Eagle approves public safety impact fee for new developments
Fee will help town’s police department keep up with growth
The Eagle Police Department serves a population of more than 6,500 in a total area of 4.61 square miles and responds to roughly 10,000 calls per year.
- 2014: 7,598 calls
- 2015: 9,366 calls
- 2016: 9,609 calls
- 2017: 10,429 calls
- 2018: 10,364 calls
EAGLE — Growth will help pay its own way after the Eagle town board approved an impact fee on new construction.
If you’re building a commercial development in Eagle, you’ll pay $.31 per square foot.
If you’re building a residential project, you’ll pay a flat fee of $1,319 per dwelling unit.
Eagle’s public safety impact fee will create a one-time revenue shot for public safety capital expenses. That will help pay for:
- Repair and replacement of facilities.
- Improving and/or expansion of facilities.
- Capital buy-in of assets with a useful life of five years or more.
“As Eagle grows, the need for police service will also grow,” Eagle Police Chief Joey Staufer said.
If the department lost everything, it would cost $2.2 million to replace it all, town data says.
Currently, Eagle has around 2,200 housing units approved but not yet built. The fee has to be paid prior to final approval. The town board is also considering annexing two projects that would add several hundred more housing units.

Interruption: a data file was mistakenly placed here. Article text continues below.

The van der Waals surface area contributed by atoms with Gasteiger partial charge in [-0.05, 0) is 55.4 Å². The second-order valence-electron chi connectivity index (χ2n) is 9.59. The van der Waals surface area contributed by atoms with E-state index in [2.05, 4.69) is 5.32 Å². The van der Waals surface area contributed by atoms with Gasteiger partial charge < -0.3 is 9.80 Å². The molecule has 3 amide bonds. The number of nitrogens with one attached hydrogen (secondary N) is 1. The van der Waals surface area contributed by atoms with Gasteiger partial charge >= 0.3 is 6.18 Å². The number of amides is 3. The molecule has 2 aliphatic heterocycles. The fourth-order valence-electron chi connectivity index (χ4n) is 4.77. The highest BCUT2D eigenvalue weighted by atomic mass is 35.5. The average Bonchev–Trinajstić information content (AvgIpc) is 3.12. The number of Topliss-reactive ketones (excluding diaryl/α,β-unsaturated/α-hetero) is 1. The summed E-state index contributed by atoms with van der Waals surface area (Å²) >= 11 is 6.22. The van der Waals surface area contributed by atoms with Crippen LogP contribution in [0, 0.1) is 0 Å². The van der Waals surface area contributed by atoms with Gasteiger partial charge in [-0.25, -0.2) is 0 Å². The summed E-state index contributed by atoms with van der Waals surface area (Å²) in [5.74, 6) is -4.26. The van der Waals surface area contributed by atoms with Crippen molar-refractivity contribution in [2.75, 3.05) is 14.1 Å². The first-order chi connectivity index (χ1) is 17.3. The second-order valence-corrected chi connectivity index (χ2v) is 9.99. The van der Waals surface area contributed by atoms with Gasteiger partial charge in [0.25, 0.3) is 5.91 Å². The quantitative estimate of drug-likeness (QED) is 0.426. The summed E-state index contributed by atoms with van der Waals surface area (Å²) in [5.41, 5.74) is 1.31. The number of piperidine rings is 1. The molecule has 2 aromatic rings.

Just for capital, not operations
The impact fee will be applied to annexations and new projects.
“It will offset some of the capital expenses that are inherent with any new growth in a community. This is not for operating costs. This is just capital — vehicles, equipment and other gear needed,” Staufer said.
Eagle’s fire district has had an impact fee for the better part of two decades, approved under former Eagle Fire Chief Jon Asper.
Greater Eagle’s current Fire Chief Doug Cupp, Staufer and others have been tossing around the idea of a public safety building, a scaled down version of Avon’s new building. The two Eagle agencies would share resources and training facilities, which would save some money down the road, Staufer said.